Neverending Story

In which I am most certainly not naked.

Perception is something that often comes up in creatives’ conversations. During my first week of veganism earlier this year, my dear friend Nina said surely surely I loved turkey too much to actually be a vegan? It was just for Instagram, right?* Online profiles are often accused of having perfect lives (when really who wants post a selfie, jetlagged and chained to one’s computer at 3am?). Celebrities with good managers will start posting Twitpics of themselves at the gym (staged or not) as soon as eating disorders surface. And just yesterday, my Mum was telling me about a Chinese news anchor friend whose doorman thought for three years that her bedraggled 4am exits and glamorously made-up 8am returns translated to being a high class escort – he finally caved to curiosity and asked her last week what exactly it was that she did. The few minutes following were exceptionally awkward.

But imagine if he’d never asked, cried Mum. He’d go on forever thinking she were that sort!

She eyed me carefully. No more bikinis on Instagram, she said. People might start thinking you’re an actress.

I spent the next half hour crying from laughter and trying to make the logical connection between two pieces and silver screens – I got as far as Cameron Diaz circa Charlie’s Angels… and maybe Maggie Q’s monokini in Nikita.

But as always, Mother knows best. And she had a point. It’s the rashest, most spontaneous of decisions that can come back and kick you (and potentially your career) in the face in  two decades’ time when you actually have a family and self-respect. And, as much as the world’s most scandalous mistakes can, in this day and age, be transformed into explosive press, that’s the fame game – not credibility. Moral of the story: consider how much the number of likes on your cleavage display Instagram is actually worth.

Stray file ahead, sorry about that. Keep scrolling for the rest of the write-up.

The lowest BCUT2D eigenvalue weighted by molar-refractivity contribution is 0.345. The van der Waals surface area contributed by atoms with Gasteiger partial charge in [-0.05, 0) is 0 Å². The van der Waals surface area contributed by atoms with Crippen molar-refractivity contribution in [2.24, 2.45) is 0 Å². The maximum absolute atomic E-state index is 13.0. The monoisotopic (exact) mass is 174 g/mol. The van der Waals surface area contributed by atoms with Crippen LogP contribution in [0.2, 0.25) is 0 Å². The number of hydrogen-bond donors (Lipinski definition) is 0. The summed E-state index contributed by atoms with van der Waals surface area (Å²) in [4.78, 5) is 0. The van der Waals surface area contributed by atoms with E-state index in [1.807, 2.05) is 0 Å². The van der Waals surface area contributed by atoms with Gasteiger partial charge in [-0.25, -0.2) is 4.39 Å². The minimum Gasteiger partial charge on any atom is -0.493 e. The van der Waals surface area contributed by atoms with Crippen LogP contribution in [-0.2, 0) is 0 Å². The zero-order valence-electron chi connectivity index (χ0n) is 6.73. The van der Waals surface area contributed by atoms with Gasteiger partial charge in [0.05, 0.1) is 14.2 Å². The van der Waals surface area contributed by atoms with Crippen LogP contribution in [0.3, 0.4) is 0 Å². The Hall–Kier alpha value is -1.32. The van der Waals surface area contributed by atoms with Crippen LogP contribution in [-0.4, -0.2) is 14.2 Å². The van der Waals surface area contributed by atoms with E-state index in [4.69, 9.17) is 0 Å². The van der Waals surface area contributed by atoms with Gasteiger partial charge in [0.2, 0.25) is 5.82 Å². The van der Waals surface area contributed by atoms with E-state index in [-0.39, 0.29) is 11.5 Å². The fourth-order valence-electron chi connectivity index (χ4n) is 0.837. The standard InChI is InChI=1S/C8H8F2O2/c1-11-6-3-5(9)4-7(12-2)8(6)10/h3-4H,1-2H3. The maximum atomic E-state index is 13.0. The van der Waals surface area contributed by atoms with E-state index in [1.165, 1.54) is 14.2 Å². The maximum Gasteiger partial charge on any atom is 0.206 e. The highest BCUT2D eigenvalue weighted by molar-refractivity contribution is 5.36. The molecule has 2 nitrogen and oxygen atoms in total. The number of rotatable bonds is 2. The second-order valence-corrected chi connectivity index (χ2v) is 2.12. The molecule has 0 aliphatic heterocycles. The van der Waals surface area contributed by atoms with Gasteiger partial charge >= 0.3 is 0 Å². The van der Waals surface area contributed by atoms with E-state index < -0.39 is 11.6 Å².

Now, why the prelude? Because when shooting this shoulder-up at some ungodly hour of the morning, I was in fact wearing this dream of a silver croc strapless situation that Toni so kindly let me wear for my Law Ball (née event styling/managing feat of the year – I have never seen, and hope not to see again, so much table confetti in my life), I did not foresee that I would appear to be stark naked.

But fear not, Mother dear.

I’m no news anchor.

And photos of the dress will surface here in due time.

Meanwhile, the obscene quantity of crystal and glass on my head surely makes up for any lack of fabric.

In other breaking news, it’s been such a long time since I played with photo work after dark – this time I taped one of those weird fibre tinsel Christmas things to the top of my lens.

Boom: sparkle snow.

The Dark Horse X Sarina Suriano Ear CuffASOS Headband

* Nope – cold turkey, Neens… cold turkey…


Margaret Zhang 章凝 is an Australian-born-Chinese director, photographer, consultant and writer based between New York and Shanghai. Since establishing her website in 2009, Margaret has gone on to work with global brands including CHANEL, UNIQLO, Swarovski, YEEZY, Bulgari, Gucci, MATCHES, Under Armour, and Louis Vuitton in a wide range of capacities both in front of and behind the camera, while completing her Bachelor of Commerce/Bachelor of Laws at The University of Sydney. Margaret’s directing, photography, and styling has been employed by the likes of VOGUE, L’Officiel, Harper’s BAZAAR, NYLON, Marie Claire, GRAZIA and ELLE internationally. She has been listed in Forbes Asia’s 30Under30 and TimeOut’s 40Under40, and her work has been recognized as shaping the international fashion industry by the Business of Fashion BoF500 Index for the past four consecutive years. She went on to be the first Asian face to cover ELLE Australia. In 2016, she co-founded BACKGROUND, a global consultancy for which she specialises in Western-to-Chinese and Chinese-to-Western cultural bridging for a range of luxury, lifestyle, and brand initiatives. In 2017, she exhibited a series of 39 unseen photographic works as a solo show in Sydney, and premiered her first short film – a 15-minute exploration of her visceral relationship with classical music on both performance and abstract planes – to critical acclaim.

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